Dr. Raymond "Sean" Brown of Cleveland, Tenn., signed a plea agreement Friday acknowledging that he fraudulently billed Medicare nearly $7.5 million, yet his attorney argues that Brown shouldn't lose his medical license.
Brown, 44, a physical medicine and rehabilitation doctor, billed Medicare for 17,766 vials of Botox between 2008 and 2012, though he purchased only 254 vials of non-FDA-approved Botox during that time, William Killian, U.S. Attorney for the Eastern District of Tennessee, said in a written statement.
Brown was charged in May 2013 in a 35-count indictment alleging that he committed crimes involving wire fraud, mail fraud, health care fraud and money laundering. In October 2013, Brown pleaded not guilty before U.S. Magistrate Judge Susan Lee.
However, on Friday, Brown withdrew his innocent plea and signed a plea agreement saying that he misbranded drugs with the intent to defraud Medicare.
The Tennessee Board of Medical Examiners subsequently sent Brown a letter asking him to surrender his medical license by Nov. 28, according to Jerry Summers, Brown's attorney.
Shelly Walker, spokeswoman for the state Department of Health, which works closely with the Tennessee Board of Medical Examiners, said state laws and board rules do not exist to prompt action against a doctor accused of a crime, but board members have the authority to review any case without conviction and take disciplinary action if they determine it is needed.
Summers said he and his client believe it is in the best interest of Brown's patients for him to not to give up his medical license. Summers said an appeal is planned if the Board of Medical Examiners takes action to restrict Brown's ability to practice.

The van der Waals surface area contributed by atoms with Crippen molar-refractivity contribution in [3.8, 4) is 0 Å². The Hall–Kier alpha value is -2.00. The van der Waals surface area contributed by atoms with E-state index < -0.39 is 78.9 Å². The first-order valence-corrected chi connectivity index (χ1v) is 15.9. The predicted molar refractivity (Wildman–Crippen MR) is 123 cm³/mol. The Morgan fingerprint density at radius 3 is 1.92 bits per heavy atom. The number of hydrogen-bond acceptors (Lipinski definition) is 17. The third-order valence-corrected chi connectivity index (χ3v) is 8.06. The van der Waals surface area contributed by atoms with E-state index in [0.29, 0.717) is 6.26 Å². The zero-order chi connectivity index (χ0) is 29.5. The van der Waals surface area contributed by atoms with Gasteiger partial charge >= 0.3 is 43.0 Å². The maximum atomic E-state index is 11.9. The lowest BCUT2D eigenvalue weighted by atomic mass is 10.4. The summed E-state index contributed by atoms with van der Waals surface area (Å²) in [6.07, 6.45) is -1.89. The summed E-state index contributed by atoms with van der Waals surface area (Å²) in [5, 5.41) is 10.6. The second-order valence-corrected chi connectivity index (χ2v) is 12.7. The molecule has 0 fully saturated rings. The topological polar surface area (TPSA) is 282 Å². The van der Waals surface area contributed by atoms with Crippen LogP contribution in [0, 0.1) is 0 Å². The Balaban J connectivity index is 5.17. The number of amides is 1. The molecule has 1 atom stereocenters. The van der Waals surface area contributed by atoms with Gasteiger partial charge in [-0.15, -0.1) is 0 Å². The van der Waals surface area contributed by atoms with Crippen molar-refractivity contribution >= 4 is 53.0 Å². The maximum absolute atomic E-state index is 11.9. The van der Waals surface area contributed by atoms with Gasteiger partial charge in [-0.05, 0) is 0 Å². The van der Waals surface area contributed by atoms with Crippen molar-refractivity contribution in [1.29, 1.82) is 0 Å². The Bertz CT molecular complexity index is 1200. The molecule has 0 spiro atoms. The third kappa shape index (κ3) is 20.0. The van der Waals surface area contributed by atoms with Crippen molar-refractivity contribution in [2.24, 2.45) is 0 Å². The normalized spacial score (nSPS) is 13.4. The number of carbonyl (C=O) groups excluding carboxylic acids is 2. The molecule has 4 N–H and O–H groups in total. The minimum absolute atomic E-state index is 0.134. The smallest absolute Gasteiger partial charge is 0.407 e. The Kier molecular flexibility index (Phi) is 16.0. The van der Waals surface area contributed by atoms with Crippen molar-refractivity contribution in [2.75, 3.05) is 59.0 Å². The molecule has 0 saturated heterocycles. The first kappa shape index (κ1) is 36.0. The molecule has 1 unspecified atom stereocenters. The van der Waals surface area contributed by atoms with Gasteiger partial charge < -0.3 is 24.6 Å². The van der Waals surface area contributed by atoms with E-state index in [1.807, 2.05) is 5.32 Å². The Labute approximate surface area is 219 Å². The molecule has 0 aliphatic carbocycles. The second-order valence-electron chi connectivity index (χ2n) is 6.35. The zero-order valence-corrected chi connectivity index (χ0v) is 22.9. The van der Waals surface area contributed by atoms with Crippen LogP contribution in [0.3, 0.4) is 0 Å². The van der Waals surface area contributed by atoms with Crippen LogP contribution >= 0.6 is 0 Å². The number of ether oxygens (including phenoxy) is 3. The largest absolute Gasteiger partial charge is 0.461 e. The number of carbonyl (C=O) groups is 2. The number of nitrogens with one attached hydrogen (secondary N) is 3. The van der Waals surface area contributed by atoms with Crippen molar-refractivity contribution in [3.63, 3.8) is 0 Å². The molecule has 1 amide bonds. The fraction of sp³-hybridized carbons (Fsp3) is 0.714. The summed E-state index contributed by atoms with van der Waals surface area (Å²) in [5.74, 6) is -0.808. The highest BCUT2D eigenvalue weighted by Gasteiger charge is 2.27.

Summers argued that Brown did not make a medical mistake or risk a patient's well-being. Summers said the doctor diluted the amount of Botox he gave to his patients based on their needs. His mistake was that he charged Medicare for the full amount of Botox, Summers said.
Brown did not use Botox that could put anyone in danger, Summers said, but the non-FDA approved Botox was the result of a misunderstanding, as Brown originally ordered Botox from one company, then switched to a different one in Canada.
"(Brown) did not mean to jeopardize treatments for his patients," Summers said. "He is an excellent doctor and treats a lot of people no one will treat."
Botox is best-known for its use in cosmetic surgery, but can be prescribed for things such as stroke and neurological rehabilitation and as a treatment for muscle spasms.
Brown's plea agreement must be approved in U.S. District Court, Summers said. He anticipates that will happen at Brown's sentencing on March 5 in Chattanooga.
Brown faces a maximum sentence of three years in prison, a fine of up to $250,000, or twice the amount of the gross pecuniary gain, and a supervised release of one year.
As a part of the plea agreement, Brown forfeited his interest in $186,091 in a Tennessee Valley Federal Credit Union account and $6,579,517 in an Athens Federal Credit Union account. He also agreed to pay a monetary judgment in the amount of $717,359.08, according to Killian's office.
"To the credit of the federal government they are very tough on Medicare fraud," Summers said. "But (Brown) is not a quack doctor. He is a good doctor."
Contact staff writer Kendi Anderson at [email protected] or at 423-757-6592.